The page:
What is your take on the GMAT score? On the school's website, I see that the median is around 690. If a student's score is a lot lower, should he be discouraged? Our average tends to be around 680, actually. What's more important to us is somebody's best score. That's different for everybody. We know the GMAT takes a lot of work and it's just one part of the application. We do encourage people to leave themselves enough time to retake it, if necessary. We have multiple deadlines, and we encourage people to take the time they need to get their application as strong as they can get it. Then there are realities about the GMAT—particularly the quantitative section. We do want to see that candidates have solid math skills. So it's not everything, for sure—someone might have a really high GMAT score but not have the other pieces in place. And someone might have a lower score but have some really excellent work experience. It's a very holistic process. Are there any general tips you like to offer students working on their essays? There's always that question of whether a student should go more creative and anecdotal, or whether it's more about being professional, or do you not like to draw generalizations? One piece of advice is to write your essay specifically for each school, really tailor it. A candidate's first priority should just be thoroughly answering the question. Second would be making it a little bit more interesting, or creative, or attention grabbing. But we really do use those essays to understand why you want to be here. What we're looking for is [something] really direct and honest and in your own voice. If you have a sense of humor, it's O.K. to put a little bit of humor in there. I don't think it should be so serious that you can't put your own voice in there. Would you say the application essay is the part where students might be able to show their character the most? I think that's one part, particularly if you live far away. But I would encourage people, in addition to their essays, to call us, e-mail us, and then we can start getting a better picture of you as a person. We have tons of ways on our website that you can connect with us. So the essay is just one part, but I think people have a tendency to get so wrapped up in the GMAT and other pieces of the application that essays can become an afterthought. And [the essays are] really what give your application a little bit more personality. To address some other parts of the application process—with recommendations, what do you think makes a good reference for a student? Ideally it's a professional recommendation and someone you've worked with who knows you well. Too often candidates look to find someone really high up in their company or an impressive name, and it's not particularly helpful to the admissions committee unless [the person knows] you really well. I definitely recommend sitting down and talking with your recommender and reviewing your accomplishments with them and your reasons for going to school. Are there any common mistakes that you see? One might be rushing to get the application in. I see candidates who apply in our earliest deadlines who just have a lot of typos or sections missing—maybe there's just one take of the GMAT and they weren't particularly happy with their score. And I've said this before, but applying without reaching out to us—waiting until after they've applied to try to come to the campus or visit a class or meet with a student. I don't think people realize how much it can help their applications and their essays to talk with people from the school quite a bit through the application process. Also, an application can sometimes sound very general, [as if] that application could be used for any school.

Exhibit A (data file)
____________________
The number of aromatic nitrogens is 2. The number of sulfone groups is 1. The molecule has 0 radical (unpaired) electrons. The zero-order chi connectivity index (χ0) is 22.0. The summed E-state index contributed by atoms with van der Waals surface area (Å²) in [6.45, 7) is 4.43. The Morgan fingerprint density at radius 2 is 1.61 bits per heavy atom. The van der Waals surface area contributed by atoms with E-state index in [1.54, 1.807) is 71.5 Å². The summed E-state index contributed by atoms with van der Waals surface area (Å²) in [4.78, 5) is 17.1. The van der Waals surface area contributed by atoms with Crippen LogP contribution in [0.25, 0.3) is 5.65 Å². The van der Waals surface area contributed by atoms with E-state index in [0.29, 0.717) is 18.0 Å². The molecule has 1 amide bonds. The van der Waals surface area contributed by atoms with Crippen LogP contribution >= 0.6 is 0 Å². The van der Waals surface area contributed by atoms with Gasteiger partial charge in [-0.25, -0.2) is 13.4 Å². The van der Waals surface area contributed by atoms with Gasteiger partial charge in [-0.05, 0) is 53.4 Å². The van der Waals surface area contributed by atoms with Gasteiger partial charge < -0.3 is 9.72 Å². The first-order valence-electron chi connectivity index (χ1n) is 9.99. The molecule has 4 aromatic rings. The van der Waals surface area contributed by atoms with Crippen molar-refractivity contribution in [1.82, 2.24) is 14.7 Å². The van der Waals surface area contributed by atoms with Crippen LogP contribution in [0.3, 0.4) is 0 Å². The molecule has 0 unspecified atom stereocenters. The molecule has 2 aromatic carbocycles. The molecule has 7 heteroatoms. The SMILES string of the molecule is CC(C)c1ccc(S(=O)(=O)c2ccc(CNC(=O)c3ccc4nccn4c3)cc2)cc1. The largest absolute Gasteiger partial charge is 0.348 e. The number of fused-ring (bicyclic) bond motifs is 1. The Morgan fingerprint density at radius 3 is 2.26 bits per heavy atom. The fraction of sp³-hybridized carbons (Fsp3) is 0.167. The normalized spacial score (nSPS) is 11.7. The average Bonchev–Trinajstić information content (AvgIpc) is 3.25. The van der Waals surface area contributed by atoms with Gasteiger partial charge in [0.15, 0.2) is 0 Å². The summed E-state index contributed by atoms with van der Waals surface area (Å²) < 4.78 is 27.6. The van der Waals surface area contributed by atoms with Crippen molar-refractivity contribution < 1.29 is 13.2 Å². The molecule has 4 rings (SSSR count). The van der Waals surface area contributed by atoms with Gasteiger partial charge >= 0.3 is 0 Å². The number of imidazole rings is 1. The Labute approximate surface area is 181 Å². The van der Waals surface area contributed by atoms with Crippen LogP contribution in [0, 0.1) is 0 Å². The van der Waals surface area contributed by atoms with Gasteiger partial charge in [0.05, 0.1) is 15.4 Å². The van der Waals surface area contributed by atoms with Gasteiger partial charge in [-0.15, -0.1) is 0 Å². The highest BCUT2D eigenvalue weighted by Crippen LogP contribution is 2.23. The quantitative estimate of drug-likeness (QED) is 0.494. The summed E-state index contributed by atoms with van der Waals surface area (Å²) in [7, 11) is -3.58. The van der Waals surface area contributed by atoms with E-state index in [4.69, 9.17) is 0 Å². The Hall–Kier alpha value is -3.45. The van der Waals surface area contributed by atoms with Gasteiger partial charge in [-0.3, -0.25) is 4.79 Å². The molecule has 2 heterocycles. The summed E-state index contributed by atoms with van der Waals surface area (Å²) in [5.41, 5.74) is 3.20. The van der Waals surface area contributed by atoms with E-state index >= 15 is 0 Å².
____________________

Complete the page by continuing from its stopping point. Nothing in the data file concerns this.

I wonder if you'd like to dispel any stereotypes about Foster or point out any little known facts you think go unnoticed? Every school has a unique personality. The things people know about Seattle are true of our MBA program as well. People are drawn to this area because it's a beautiful place to live, but also a lot is going on here. There are a lot of really interesting companies—there are very small startups, and there's Microsoft (MSFT), Starbucks (SBUX), and Boeing (BA) as well. I think Seattle gets a reputation for being really laid back, and how that translates in this business community and in our program is [that it attracts] students and professionals who enjoy … I hesitate to say "collaboration," because that word is used quite a bit, but people who think a little bit differently, aren't afraid to try new things, aren't afraid to ask questions, but also who enjoy great work/life balance. When you're known for being collaborative and somewhat laid back, that can translate to being not competitive, and I think our students are collaborative with one another but competitive in the business community. It's a really unique culture out here, it's a unique part of the country. We have a smaller program, but it makes a really huge impact. We're really sort of the powerhouse MBA in this region, and we have a lot of reach in terms of companies and everything that's going on out in the Northwest. Do you notice that a lot of students are able to network with those companies based in Seattle? Would you consider it an advantage that Foster is located where it is? It's absolutely an advantage. I think a great part about the Seattle business community is that it's extremely approachable. We have a really strong mentor program here, and these are top-level business executives from really prominent companies and from small companies. And a lot of alumni are in this region—a lot of people are drawn to this area because they're interested in working in Seattle or in the Northwest, and we have a lot of alumni who are happy to help out. At the same time, because we're a small program, it's pretty easy for us to take groups of students around the country to other locations as well. If students are interested in other regions, we can tailor trips for them out to New York, say, or down to the Bay Area. How often does that happen, that students are able to go on different networking-type trips? Throughout the year we have a number of what we call road shows. Some of them are themed—we've gone down to the Bay Area and Silicon Valley for tech-focused road shows, we have a road show that goes to New York that's investment banking focused, and students who participate in that have to participate in a prep class for it. Some of our students participate in the larger career fairs, and sometimes we will help students—subsidize travel for students—who want to go [somewhere or are] really interested in a particular company that not as many students are interested in. Another big part of our program right now is project opportunities. We have a big focus here on getting students out into the business community doing projects. A lot of those would be in the Seattle area, but those project opportunities allow students face time with companies working on interesting, high-level projects. They also allow them to meet people from companies in the area and put something else on their résumés. I also wanted to touch on recruitment—what you do to ensure that students are able to get jobs upon graduation. The stats from 2009 show that about 55 percent received their first job offer by graduation. But then, three months out, it totals about 80 percent. Are you trying to bring that up? The last couple of years were tough for everyone looking for a job. Here at Foster, we ask students to come in and meet with a career counselor before the program begins. Basically, we work closely with our students. An advantage to being a smaller program is that your classmates know you, your professors know you, your career coaches know you really well. When a position comes up, chances are a classmate will mention it to you or a career coach. On any given day here, there's some sort of opportunity to network or connect with someone in the business community or to improve your résumé or interviewing skills. I think the key is balancing that with the rest of school, so we try to offer resources to help people do that. I mentioned those project opportunities, [and] we've been really successful with [internships]. Everyone who was looking for an internship last year and this past year got one. And we adjust our approach to career services to what's going on in the market. Companies are getting less willing to travel to find prospective employees, so [we] recognize that and [focus on] getting to them instead of expecting them to come to us. Also keep in mind that once you're a Foster MBA, Career Services is there for you until the end of time. If someone doesn't have a job at graduation, he or she continues to work with our career coaches. Years later, if you have a question or need to brush up your résumé, you can always come back and meet with a coach. Your fellow classmates are a huge resource for you, too, so you become part of that community, and that never goes away. The alumni network is extremely engaged. Regarding the smaller program size, how does that translate into faculty-student ratios and class sizes? I think we have on our website that the class size is relatively big. I think the average core class is around 50. So when do students get to interact on a smaller scale? It's all relative. I think our class size has been around 100. It'll probably be closer to 120 in the next couple of years here. The actual core class size is going to be about 60 students or so. And the elective classes are quite a bit smaller. I don't know the faculty-to-student ratio off the top of my head, but the whole approachable culture comes in there as well. A lot of our students reach out to faculty outside class hours. They come to student events fairly often. Our students host faculty dinners where they have a couple of faculty over and maybe eight students. Returning to our discussion of internships. You mentioned that a lot of students come in wanting to build their network and experience. Does that usually happen in between the two years of the program, or were you referring to post-graduation? Internships generally happen in the summer between the first and second year, so MBA hiring companies are generally recruiting for interns in the spring. The hiring process happens a little bit later. The other side of that is project opportunities, which aren't necessarily internships. First-year and second-year students have opportunities to do projects for companies. In the first year it's actually part of the curriculum, so everybody will do a project, and the second year it's up to the student. I also want to talk about the idea of the two-year program. Other MBA schools obviously offer a one-year because it's a pretty expensive investment and students are also foregoing potential income. So what is the advantage of the two-year program at Foster? The two-year model for us is designed so that in the first year, students get a really strong foundation in all the different pieces of business and how they work together. What we call a core in the first year is really what we consider to be essential skills and knowledge that every business manager should have, regardless of the industry or their functionality. The key to the second year is really specializing according to what you're interested in. Our second year is extremely flexible—you can tailor your second year. Our students can take some classes outside the business school that count toward their MBA electives. And that allows people to take courses in environmental management, or the law school, or health administration and specifically target particular areas that are going to help them advance their careers. The opportunity to do a project or an internship is a great way to get a taste of something. Having two years gives you a little bit more time to get more practice, basically, trying new things—especially if you're a career changer. Is there anything else you feel people need to know about Foster? Anything else unique about the program or that you want potential applicants, or people who are admitted, to know? I often hear people say this program is really up-and-coming and doing a lot of exciting things, and I definitely think that is true. I think the business world has been changing a lot. While the downturn in the economy has made things challenging for a lot of people, it's also a time when people step back from their careers and feel inspired to do something new. Being at a place like Foster and in Seattle, that really values innovation and thinking differently and making a difference in the world, is really exciting right now. Also, I've said this a lot, but websites can only say so much, and I think there's a lot of value in that click you feel when you talk to someone from a school or walk on the campus and meet students. Our approach to admissions is never to tell someone that this is the best program for everyone. Our approach is to get to know each candidate and try to help each one figure out if this is the right program for them. And that is why we really want people to meet with us, so we can help them sort that out.